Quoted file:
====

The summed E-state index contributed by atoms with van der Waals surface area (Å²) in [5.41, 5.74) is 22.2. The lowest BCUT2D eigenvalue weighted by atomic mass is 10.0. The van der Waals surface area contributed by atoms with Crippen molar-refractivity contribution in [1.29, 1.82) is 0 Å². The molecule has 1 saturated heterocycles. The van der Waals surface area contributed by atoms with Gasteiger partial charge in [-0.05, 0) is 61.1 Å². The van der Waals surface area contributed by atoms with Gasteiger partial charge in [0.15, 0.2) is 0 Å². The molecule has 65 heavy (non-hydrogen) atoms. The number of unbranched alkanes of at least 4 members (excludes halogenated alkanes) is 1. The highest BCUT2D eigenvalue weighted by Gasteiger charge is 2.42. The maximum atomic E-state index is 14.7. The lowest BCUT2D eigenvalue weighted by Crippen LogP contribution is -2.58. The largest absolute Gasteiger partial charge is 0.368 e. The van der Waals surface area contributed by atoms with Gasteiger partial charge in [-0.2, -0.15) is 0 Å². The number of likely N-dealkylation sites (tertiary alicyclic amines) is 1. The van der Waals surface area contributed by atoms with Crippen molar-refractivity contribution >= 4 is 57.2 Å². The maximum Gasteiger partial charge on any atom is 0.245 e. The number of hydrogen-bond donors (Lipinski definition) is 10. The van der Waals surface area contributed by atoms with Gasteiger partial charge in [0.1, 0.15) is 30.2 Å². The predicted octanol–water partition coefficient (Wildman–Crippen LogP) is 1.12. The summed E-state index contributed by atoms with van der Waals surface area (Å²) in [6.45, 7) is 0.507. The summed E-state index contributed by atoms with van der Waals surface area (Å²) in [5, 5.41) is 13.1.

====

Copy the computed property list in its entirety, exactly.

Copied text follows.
The summed E-state index contributed by atoms with van der Waals surface area (Å²) in [5.41, 5.74) is 22.2. The lowest BCUT2D eigenvalue weighted by atomic mass is 10.0. The van der Waals surface area contributed by atoms with Crippen molar-refractivity contribution in [1.29, 1.82) is 0 Å². The molecule has 1 saturated heterocycles. The van der Waals surface area contributed by atoms with Gasteiger partial charge in [-0.05, 0) is 61.1 Å². The van der Waals surface area contributed by atoms with Gasteiger partial charge in [0.15, 0.2) is 0 Å². The molecule has 65 heavy (non-hydrogen) atoms. The number of unbranched alkanes of at least 4 members (excludes halogenated alkanes) is 1. The highest BCUT2D eigenvalue weighted by Gasteiger charge is 2.42. The maximum atomic E-state index is 14.7. The lowest BCUT2D eigenvalue weighted by Crippen LogP contribution is -2.58. The largest absolute Gasteiger partial charge is 0.368 e. The van der Waals surface area contributed by atoms with Gasteiger partial charge in [-0.2, -0.15) is 0 Å². The number of likely N-dealkylation sites (tertiary alicyclic amines) is 1. The van der Waals surface area contributed by atoms with Crippen molar-refractivity contribution >= 4 is 57.2 Å². The maximum Gasteiger partial charge on any atom is 0.245 e. The number of hydrogen-bond donors (Lipinski definition) is 10. The van der Waals surface area contributed by atoms with Gasteiger partial charge in [0.1, 0.15) is 30.2 Å². The predicted octanol–water partition coefficient (Wildman–Crippen LogP) is 1.12. The summed E-state index contributed by atoms with van der Waals surface area (Å²) in [6.45, 7) is 0.507. The summed E-state index contributed by atoms with van der Waals surface area (Å²) in [5, 5.41) is 13.1.